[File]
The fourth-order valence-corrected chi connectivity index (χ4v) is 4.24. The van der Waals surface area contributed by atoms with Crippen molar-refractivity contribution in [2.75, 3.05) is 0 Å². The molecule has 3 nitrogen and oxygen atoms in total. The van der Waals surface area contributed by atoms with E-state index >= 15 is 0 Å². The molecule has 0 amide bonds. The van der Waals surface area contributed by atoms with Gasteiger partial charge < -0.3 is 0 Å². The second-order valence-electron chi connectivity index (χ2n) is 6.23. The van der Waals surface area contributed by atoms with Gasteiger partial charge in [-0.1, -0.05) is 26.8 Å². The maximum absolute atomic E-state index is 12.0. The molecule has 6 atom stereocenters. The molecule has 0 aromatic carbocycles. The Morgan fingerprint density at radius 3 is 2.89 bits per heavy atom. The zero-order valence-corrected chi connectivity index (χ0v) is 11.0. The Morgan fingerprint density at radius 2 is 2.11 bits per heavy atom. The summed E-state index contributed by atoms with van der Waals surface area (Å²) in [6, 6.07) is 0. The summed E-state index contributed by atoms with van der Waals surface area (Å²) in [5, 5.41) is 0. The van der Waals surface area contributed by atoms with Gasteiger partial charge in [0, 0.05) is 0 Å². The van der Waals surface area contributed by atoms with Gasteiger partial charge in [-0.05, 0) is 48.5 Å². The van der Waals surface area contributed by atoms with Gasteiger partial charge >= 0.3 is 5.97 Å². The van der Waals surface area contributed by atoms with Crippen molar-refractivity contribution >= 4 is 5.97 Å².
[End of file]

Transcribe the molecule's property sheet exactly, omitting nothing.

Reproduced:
The fourth-order valence-corrected chi connectivity index (χ4v) is 4.24. The van der Waals surface area contributed by atoms with Crippen molar-refractivity contribution in [2.75, 3.05) is 0 Å². The molecule has 3 nitrogen and oxygen atoms in total. The van der Waals surface area contributed by atoms with E-state index >= 15 is 0 Å². The molecule has 0 amide bonds. The van der Waals surface area contributed by atoms with Gasteiger partial charge < -0.3 is 0 Å². The second-order valence-electron chi connectivity index (χ2n) is 6.23. The van der Waals surface area contributed by atoms with Gasteiger partial charge in [-0.1, -0.05) is 26.8 Å². The maximum absolute atomic E-state index is 12.0. The molecule has 6 atom stereocenters. The molecule has 0 aromatic carbocycles. The Morgan fingerprint density at radius 3 is 2.89 bits per heavy atom. The zero-order valence-corrected chi connectivity index (χ0v) is 11.0. The Morgan fingerprint density at radius 2 is 2.11 bits per heavy atom. The summed E-state index contributed by atoms with van der Waals surface area (Å²) in [6, 6.07) is 0. The summed E-state index contributed by atoms with van der Waals surface area (Å²) in [5, 5.41) is 0. The van der Waals surface area contributed by atoms with Gasteiger partial charge in [0, 0.05) is 0 Å². The van der Waals surface area contributed by atoms with Gasteiger partial charge in [-0.05, 0) is 48.5 Å². The van der Waals surface area contributed by atoms with Gasteiger partial charge >= 0.3 is 5.97 Å². The van der Waals surface area contributed by atoms with Crippen molar-refractivity contribution >= 4 is 5.97 Å².